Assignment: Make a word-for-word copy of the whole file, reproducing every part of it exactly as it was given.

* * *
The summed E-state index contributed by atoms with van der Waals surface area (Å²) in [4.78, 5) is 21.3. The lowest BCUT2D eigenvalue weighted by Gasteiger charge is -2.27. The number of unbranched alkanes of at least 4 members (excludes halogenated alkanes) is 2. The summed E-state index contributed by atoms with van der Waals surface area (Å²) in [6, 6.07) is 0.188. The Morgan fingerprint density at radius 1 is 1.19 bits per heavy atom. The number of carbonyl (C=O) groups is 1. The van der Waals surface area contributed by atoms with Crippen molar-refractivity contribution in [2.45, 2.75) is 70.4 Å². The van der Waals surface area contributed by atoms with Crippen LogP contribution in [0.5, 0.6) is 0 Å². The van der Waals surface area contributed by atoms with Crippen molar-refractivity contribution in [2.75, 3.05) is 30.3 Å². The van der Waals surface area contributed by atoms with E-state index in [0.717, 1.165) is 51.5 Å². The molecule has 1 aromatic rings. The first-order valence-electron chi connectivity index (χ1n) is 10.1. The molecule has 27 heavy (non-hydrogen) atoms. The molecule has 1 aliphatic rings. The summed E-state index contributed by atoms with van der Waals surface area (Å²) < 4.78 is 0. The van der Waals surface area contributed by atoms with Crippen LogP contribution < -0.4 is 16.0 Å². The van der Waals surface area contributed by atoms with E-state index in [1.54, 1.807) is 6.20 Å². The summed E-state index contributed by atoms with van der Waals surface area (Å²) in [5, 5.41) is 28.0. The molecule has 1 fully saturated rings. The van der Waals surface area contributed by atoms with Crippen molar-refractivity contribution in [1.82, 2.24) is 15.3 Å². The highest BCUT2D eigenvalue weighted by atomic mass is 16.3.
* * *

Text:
The summed E-state index contributed by atoms with van der Waals surface area (Å²) in [4.78, 5) is 21.3. The lowest BCUT2D eigenvalue weighted by Gasteiger charge is -2.27. The number of unbranched alkanes of at least 4 members (excludes halogenated alkanes) is 2. The summed E-state index contributed by atoms with van der Waals surface area (Å²) in [6, 6.07) is 0.188. The Morgan fingerprint density at radius 1 is 1.19 bits per heavy atom. The number of carbonyl (C=O) groups is 1. The van der Waals surface area contributed by atoms with Crippen molar-refractivity contribution in [2.45, 2.75) is 70.4 Å². The van der Waals surface area contributed by atoms with Crippen LogP contribution in [0.5, 0.6) is 0 Å². The van der Waals surface area contributed by atoms with Crippen molar-refractivity contribution in [2.75, 3.05) is 30.3 Å². The van der Waals surface area contributed by atoms with E-state index in [0.717, 1.165) is 51.5 Å². The molecule has 1 aromatic rings. The first-order valence-electron chi connectivity index (χ1n) is 10.1. The molecule has 27 heavy (non-hydrogen) atoms. The molecule has 1 aliphatic rings. The summed E-state index contributed by atoms with van der Waals surface area (Å²) < 4.78 is 0. The van der Waals surface area contributed by atoms with Crippen LogP contribution < -0.4 is 16.0 Å². The van der Waals surface area contributed by atoms with E-state index in [1.54, 1.807) is 6.20 Å². The summed E-state index contributed by atoms with van der Waals surface area (Å²) in [5, 5.41) is 28.0. The molecule has 1 fully saturated rings. The van der Waals surface area contributed by atoms with Crippen molar-refractivity contribution in [1.82, 2.24) is 15.3 Å². The highest BCUT2D eigenvalue weighted by atomic mass is 16.3.